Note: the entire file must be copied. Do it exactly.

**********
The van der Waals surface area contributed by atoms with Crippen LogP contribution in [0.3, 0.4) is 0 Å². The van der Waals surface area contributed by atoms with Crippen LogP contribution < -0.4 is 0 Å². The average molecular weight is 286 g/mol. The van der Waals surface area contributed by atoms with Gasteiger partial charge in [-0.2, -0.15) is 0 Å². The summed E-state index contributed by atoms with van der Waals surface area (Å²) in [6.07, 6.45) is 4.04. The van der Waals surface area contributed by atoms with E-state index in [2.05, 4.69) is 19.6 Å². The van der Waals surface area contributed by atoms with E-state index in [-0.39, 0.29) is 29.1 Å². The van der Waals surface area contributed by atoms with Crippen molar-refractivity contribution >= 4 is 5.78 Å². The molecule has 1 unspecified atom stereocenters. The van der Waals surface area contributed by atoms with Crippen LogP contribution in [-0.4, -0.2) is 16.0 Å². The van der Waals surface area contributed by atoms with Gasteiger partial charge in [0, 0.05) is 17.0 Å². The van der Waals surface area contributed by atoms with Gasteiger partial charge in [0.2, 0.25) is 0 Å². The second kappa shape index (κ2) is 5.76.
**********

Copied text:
The van der Waals surface area contributed by atoms with Crippen LogP contribution in [0.3, 0.4) is 0 Å². The van der Waals surface area contributed by atoms with Crippen LogP contribution < -0.4 is 0 Å². The average molecular weight is 286 g/mol. The van der Waals surface area contributed by atoms with Gasteiger partial charge in [-0.2, -0.15) is 0 Å². The summed E-state index contributed by atoms with van der Waals surface area (Å²) in [6.07, 6.45) is 4.04. The van der Waals surface area contributed by atoms with E-state index in [2.05, 4.69) is 19.6 Å². The van der Waals surface area contributed by atoms with E-state index in [-0.39, 0.29) is 29.1 Å². The van der Waals surface area contributed by atoms with Crippen molar-refractivity contribution >= 4 is 5.78 Å². The molecule has 1 unspecified atom stereocenters. The van der Waals surface area contributed by atoms with Crippen LogP contribution in [-0.4, -0.2) is 16.0 Å². The van der Waals surface area contributed by atoms with Gasteiger partial charge in [0, 0.05) is 17.0 Å². The van der Waals surface area contributed by atoms with Gasteiger partial charge in [0.2, 0.25) is 0 Å². The second kappa shape index (κ2) is 5.76.